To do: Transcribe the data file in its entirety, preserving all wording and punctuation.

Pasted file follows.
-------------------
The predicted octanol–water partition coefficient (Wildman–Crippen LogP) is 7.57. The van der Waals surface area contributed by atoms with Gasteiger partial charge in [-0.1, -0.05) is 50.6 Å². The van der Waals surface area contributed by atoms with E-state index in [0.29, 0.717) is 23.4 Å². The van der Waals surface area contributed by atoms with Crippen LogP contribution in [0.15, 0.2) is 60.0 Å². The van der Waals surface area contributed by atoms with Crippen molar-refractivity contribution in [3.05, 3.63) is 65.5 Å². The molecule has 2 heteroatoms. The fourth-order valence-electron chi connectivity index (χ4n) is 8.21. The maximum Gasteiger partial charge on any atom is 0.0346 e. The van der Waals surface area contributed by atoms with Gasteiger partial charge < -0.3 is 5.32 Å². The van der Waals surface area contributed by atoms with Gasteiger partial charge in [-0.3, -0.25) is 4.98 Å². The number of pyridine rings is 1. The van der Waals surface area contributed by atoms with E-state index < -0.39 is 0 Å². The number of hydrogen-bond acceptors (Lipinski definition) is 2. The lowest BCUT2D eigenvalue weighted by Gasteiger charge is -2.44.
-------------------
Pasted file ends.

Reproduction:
The predicted octanol–water partition coefficient (Wildman–Crippen LogP) is 7.57. The van der Waals surface area contributed by atoms with Gasteiger partial charge in [-0.1, -0.05) is 50.6 Å². The van der Waals surface area contributed by atoms with E-state index in [0.29, 0.717) is 23.4 Å². The van der Waals surface area contributed by atoms with Crippen LogP contribution in [0.15, 0.2) is 60.0 Å². The van der Waals surface area contributed by atoms with Crippen molar-refractivity contribution in [3.05, 3.63) is 65.5 Å². The molecule has 2 heteroatoms. The fourth-order valence-electron chi connectivity index (χ4n) is 8.21. The maximum Gasteiger partial charge on any atom is 0.0346 e. The van der Waals surface area contributed by atoms with Gasteiger partial charge < -0.3 is 5.32 Å². The van der Waals surface area contributed by atoms with Gasteiger partial charge in [-0.3, -0.25) is 4.98 Å². The number of pyridine rings is 1. The van der Waals surface area contributed by atoms with E-state index < -0.39 is 0 Å². The number of hydrogen-bond acceptors (Lipinski definition) is 2. The lowest BCUT2D eigenvalue weighted by Gasteiger charge is -2.44.